XenExpress - the fast lane of Xen virtualisation

The open source Xen virtualisation suite has caused a bit of a stir within the Linux world because it combines the power of VMWare without the proprietary code and cost hassles. Unfortunately Xen is not the most user friendly thing in the world to setup or configure. For a large organisation this is not so much of a problem because they can afford to hire expensive consultants or train their in-house staff. For smaller players or individuals interested in the concept but unwilling to invest hours into training XenSource have released XenExpress.

XenExpress fits on a single CD and can be downloaded without charge from the XenSource website (they do however ask for a few contact details). To setup your very own Xen host you just boot the computer from the CD, answer a few configuration questions like time and network setup and then just sit back and watch as XenExpress turns your computer into a fully functional Xen platform (for further instructions checkout this howto). After installation is complete configuration of the Xen host occurs remotely via a Java desktop application that runs on Windows, Linux or after a little hacking OSX. Most of the basic Xen tasks like virtual instance management and system maintenance can be accomplished through the interface without much effort or reference to the user guide. If you are an advanced user you can also bring up a terminal on the Xen host and run your normal Linux commands as at its heart XenExpress appears to be a slimmed down Red Hat distribution.

XenExpress is a free product and as such it is digitally handicapped when compared to its more expensive siblings. From a hardware perspective only 4gig of RAM is supported which limits the number of simultaneous instances that can be run. At the software level only Debian, Windows and Red Hat instances can be installed from scratch whilst existing Suse Enterprise 9 servers can be migrated onto the server (but not created from scratch).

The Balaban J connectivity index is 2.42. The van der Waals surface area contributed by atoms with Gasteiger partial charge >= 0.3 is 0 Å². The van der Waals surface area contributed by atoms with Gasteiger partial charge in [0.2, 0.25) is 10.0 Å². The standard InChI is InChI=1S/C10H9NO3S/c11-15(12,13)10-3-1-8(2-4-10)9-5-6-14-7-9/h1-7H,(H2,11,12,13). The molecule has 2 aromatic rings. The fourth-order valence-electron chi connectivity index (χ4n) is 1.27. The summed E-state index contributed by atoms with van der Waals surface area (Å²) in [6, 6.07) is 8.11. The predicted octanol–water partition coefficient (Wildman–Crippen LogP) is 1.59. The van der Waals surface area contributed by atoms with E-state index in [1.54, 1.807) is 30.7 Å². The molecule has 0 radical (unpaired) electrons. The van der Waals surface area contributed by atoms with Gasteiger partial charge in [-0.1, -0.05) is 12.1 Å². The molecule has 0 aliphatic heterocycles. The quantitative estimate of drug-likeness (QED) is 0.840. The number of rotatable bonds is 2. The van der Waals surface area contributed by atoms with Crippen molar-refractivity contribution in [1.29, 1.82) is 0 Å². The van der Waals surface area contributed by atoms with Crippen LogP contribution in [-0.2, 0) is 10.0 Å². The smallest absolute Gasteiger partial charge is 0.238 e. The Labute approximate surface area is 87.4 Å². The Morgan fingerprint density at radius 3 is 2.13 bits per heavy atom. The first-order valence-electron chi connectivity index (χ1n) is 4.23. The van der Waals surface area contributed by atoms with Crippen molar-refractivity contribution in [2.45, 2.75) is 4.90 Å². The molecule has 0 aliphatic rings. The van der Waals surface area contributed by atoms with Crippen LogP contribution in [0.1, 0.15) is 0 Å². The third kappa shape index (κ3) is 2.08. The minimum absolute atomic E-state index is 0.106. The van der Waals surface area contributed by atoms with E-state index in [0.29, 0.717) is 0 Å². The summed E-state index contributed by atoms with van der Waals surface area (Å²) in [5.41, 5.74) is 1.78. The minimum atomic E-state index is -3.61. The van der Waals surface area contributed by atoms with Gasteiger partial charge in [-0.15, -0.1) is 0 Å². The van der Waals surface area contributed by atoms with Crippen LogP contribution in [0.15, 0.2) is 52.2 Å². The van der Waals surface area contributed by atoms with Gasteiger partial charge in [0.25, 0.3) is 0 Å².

Installation of a Debian instance is the easiest option as a base copy of the OS is installed on the server ready to use. This means after a couple of mouse clicks and a few minutes waiting a Debian instance will be installed, booted and ready to use. For a new user who just wants to experiment with what virtualisation is all about this functionality is excellent. Experienced users will soon find limitations with this approach but their needs are better meet by the XenServer and XenEnterprise software packages. On a side note existing installations of XenExpress can be upgraded to XenServer through the purchase of a license key which means one can easily shift prototype boxes into production should the need arise without a complete reinstall.

In order to run Windows XP SP2 or Windows 2003 you must be using an HVM compatible processor. This rules out Windows virtualisation on anything except for the latest hardware but still its great that such functionality is available in the open source world these days. Another drawback of XenExpress is that it only supports network installations of Red Hat Linux. This means that if you want to run up a Red Hat instance you must first copy your CD media to an FTP or SMB share. This is not a huge pain but it would be nice if you could just install from CD especially given the target market for XenExpress is the casual user. Although I did not try it my guess is Centos will also install using the Red Hat template which means you can run a commercial grade Linux distribution without the commercial licensing fees.

I was really impressed by XenExpress as it made the process of setting up the base Xen host quick and completely painless. I did experience one problem on my test box which was the DMA support was not enabled on the IDE drives. Hopefully these teething pains will be cleaned up as the product matures as things like this will put new users off the product and virtualisation. The XenExpress client interface was very good and quite snappy, I especially liked the fact it combined Text Console, Graphical Console (VNC) and server statistics into a single, well laid out control panel. One major limiting factor with the XenExpress client interface is that is designed to work with a single server rather than operate at a cluster level. Whilst this is limiation is not present in the XenServer and XenEnterprise packages still it would be nice to have the ability to monitor and manage two servers in XenExpress. Going even further it would be really nice to be presented with the option to easily migrate Xen instances between these two servers (through seamless export/import). This would allow even inexperienced users to begin to appreciate the true power of Xen (and hypervisors in general) which is its ability to completely differentiate hardware decisions (i.e. upgrades and retirements) from the operating environment.

At the end of the day XenExpress won't suit you if you are looking for a highly customisable Xen server platform. If on the other hand you are an curious home user or someone looking for a quick and easy way getting into virtualisation then XenExpress is in my view the best way of getting your feet wet. You won't be presented with hundreds of options and in less time that it takes to read and understand the Xen documentation you can have a Xen host with a couple of Debian instances up and running ready to play with.